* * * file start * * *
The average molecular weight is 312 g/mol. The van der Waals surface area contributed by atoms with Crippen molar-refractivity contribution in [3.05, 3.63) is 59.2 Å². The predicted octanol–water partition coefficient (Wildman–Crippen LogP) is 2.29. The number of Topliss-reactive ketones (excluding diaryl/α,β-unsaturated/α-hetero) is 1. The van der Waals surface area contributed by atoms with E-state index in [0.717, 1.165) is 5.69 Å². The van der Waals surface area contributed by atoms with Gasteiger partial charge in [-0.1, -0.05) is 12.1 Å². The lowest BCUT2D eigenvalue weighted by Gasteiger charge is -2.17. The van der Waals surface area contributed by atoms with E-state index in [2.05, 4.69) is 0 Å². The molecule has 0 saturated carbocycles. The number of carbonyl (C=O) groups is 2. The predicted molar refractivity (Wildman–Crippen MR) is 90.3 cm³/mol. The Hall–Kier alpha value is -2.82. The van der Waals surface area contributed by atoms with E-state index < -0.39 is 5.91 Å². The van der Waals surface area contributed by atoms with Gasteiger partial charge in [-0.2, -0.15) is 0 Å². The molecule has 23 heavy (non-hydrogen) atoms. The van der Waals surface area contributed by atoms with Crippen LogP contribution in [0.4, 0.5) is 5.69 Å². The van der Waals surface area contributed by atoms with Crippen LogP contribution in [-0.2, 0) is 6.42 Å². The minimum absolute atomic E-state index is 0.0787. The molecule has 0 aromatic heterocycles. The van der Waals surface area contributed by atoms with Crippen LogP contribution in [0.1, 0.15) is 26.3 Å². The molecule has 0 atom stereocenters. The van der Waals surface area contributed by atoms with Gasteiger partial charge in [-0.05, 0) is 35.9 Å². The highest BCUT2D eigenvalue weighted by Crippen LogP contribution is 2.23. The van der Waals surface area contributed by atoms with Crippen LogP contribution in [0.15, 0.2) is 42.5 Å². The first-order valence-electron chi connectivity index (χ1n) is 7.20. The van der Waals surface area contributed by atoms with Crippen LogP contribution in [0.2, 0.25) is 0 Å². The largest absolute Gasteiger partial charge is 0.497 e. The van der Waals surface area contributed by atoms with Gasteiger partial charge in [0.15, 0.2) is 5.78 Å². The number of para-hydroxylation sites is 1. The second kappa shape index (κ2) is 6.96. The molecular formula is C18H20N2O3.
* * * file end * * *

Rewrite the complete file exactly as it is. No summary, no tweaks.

The average molecular weight is 312 g/mol. The van der Waals surface area contributed by atoms with Crippen molar-refractivity contribution in [3.05, 3.63) is 59.2 Å². The predicted octanol–water partition coefficient (Wildman–Crippen LogP) is 2.29. The number of Topliss-reactive ketones (excluding diaryl/α,β-unsaturated/α-hetero) is 1. The van der Waals surface area contributed by atoms with E-state index in [0.717, 1.165) is 5.69 Å². The van der Waals surface area contributed by atoms with Gasteiger partial charge in [-0.1, -0.05) is 12.1 Å². The lowest BCUT2D eigenvalue weighted by Gasteiger charge is -2.17. The van der Waals surface area contributed by atoms with E-state index in [2.05, 4.69) is 0 Å². The molecule has 0 saturated carbocycles. The number of carbonyl (C=O) groups is 2. The predicted molar refractivity (Wildman–Crippen MR) is 90.3 cm³/mol. The Hall–Kier alpha value is -2.82. The van der Waals surface area contributed by atoms with E-state index < -0.39 is 5.91 Å². The van der Waals surface area contributed by atoms with Gasteiger partial charge in [-0.2, -0.15) is 0 Å². The molecule has 23 heavy (non-hydrogen) atoms. The van der Waals surface area contributed by atoms with Crippen LogP contribution in [0.4, 0.5) is 5.69 Å². The van der Waals surface area contributed by atoms with Crippen LogP contribution in [-0.2, 0) is 6.42 Å². The minimum absolute atomic E-state index is 0.0787. The molecule has 0 aromatic heterocycles. The van der Waals surface area contributed by atoms with Crippen LogP contribution in [0.1, 0.15) is 26.3 Å². The molecule has 0 atom stereocenters. The van der Waals surface area contributed by atoms with Gasteiger partial charge in [-0.05, 0) is 35.9 Å². The highest BCUT2D eigenvalue weighted by Crippen LogP contribution is 2.23. The van der Waals surface area contributed by atoms with Crippen LogP contribution in [0.15, 0.2) is 42.5 Å². The first-order valence-electron chi connectivity index (χ1n) is 7.20. The van der Waals surface area contributed by atoms with Crippen LogP contribution in [0.2, 0.25) is 0 Å². The largest absolute Gasteiger partial charge is 0.497 e. The van der Waals surface area contributed by atoms with Gasteiger partial charge in [0.15, 0.2) is 5.78 Å². The number of para-hydroxylation sites is 1. The second kappa shape index (κ2) is 6.96. The molecular formula is C18H20N2O3.